Cool cat: Meet Crawford’s Paul Wyrwoll

24 March 2020

Each week, Crawford School introduces one of our fantastic staff, so you can get to meet the people of Asia and the Pacific’s leading graduate policy school.

This week, Dr Paul Wyrwoll tells us about decarbonising Australia’s economy, and what cats can teach us about optimism and determination.

1. Why did you choose to work Crawford School?

The people - both staff and students. I learn so much just by having chats to colleagues and attending seminars. There are really brilliant academics at Crawford from a lot of different disciplines doing important work that has influence and effects change. The professional staff are really friendly and supportive, and also very patient when I ask dumb questions about university accounting procedures. And the diversity, experience and knowledge of our Masters and PhD students is amazing - teaching on policy issues to a room full of current and future policymakers from many different countries certainly keeps you on your toes!

2. Can you tell us a bit more about how your research matters today?

Right now I’m building a simple excel model to simulate Australia’s national and state/territory greenhouse gas emissions to 2050 under different scenarios. The research objective is to identify pathways to decarbonise Australia’s industries, but the policy engagement is probably more important in this case: this simple model is a tool that could be readily used by policy advisors and decision-makers within and outside government. This matters because Australia needs to get to work on ensuring we have a prosperous future in a decarbonised global economy, and to make that happen we need long-term climate change policy at both national and state/territory levels.

3. Can you tell us about one of your funniest/most special moments when teaching a class?

I was asked to provide a lecture on domestic climate change policy in 2019 at the ANU Fenner School. The specific instruction from the course convenor was “try to not make the students depressed”. So I spent five minutes at the end of the lecture using cat pictures to explain how I reckon there are different ways of engaging with climate change as a social and political issue (e.g. sadness, anger, willful and playful ignorance, blind technological optimism etc.) and how this picture of my cat exemplifies my approach: inquisitive, optimistic, and determined. Not sure if the students took on my Tony Robbins style self-help advice, but I’m pretty sure they left fully aware that I’m a weird cat person.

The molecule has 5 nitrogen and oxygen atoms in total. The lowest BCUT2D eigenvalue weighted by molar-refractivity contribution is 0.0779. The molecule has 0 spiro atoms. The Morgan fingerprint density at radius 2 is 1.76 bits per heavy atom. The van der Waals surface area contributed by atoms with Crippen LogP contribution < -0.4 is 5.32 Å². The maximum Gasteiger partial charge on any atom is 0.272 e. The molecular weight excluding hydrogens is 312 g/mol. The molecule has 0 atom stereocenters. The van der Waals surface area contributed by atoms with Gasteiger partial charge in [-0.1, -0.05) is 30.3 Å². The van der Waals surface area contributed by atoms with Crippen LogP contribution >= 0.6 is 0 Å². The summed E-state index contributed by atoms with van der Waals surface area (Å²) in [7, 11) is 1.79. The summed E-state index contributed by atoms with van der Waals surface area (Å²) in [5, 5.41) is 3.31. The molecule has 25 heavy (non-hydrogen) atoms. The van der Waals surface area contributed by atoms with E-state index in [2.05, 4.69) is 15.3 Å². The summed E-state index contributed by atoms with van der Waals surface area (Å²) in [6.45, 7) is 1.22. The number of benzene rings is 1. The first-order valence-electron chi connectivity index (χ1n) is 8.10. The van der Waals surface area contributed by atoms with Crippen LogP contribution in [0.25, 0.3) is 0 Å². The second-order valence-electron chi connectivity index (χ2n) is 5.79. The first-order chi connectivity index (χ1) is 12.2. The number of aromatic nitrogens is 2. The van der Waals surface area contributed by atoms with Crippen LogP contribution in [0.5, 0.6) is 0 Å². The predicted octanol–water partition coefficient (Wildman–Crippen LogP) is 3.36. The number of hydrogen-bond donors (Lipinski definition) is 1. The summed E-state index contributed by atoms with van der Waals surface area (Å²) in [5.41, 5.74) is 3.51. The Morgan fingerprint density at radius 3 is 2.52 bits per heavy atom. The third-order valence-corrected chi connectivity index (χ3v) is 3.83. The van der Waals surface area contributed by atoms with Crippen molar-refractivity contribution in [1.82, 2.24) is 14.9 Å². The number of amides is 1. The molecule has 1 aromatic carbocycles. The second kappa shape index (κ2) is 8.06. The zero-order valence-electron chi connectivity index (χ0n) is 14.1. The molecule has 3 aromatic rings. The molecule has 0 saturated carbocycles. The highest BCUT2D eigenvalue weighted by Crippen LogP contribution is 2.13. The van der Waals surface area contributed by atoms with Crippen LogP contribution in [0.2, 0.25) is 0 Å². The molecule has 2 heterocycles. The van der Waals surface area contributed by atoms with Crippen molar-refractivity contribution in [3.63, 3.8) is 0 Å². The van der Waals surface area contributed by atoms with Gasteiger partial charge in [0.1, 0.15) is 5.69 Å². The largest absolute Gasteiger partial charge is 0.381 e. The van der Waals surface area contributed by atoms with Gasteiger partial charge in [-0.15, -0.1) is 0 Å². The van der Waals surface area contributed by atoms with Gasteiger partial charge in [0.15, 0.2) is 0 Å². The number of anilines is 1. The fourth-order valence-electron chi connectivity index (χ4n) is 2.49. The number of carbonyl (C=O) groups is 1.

4. If you could go back and choose a different career path, what would it be?

Frontperson for a rock and roll band. I have no musical talent, but I look great in leather pants, cowboy boots, and a sequin kimono. And I’ve got a lot of enthusiasm and almost no shame.

5. Can you give us your top 3 tips about how to stay positive during the COVID-19 outbreak?

  • Learning new skills (mine are the blues harmonica and agent-based modelling of water systems)
  • Finding new music that I like from different countries (radiooooo is a great app - my current faves are Lebanon and Vietnam in the 1970s)
  • Exercise with rewards - I’m keeping a calendar of my exercise with a points-based reward system. My reward is purchasing a drone that I will use to document a mini alpine expedition I’m planning for late winter/early spring: splitboarding to the source of the Murrumbidgee and paddling down the river (ice/snow permitting). Always good to have an adventure planned, even better to make yourself work for it.
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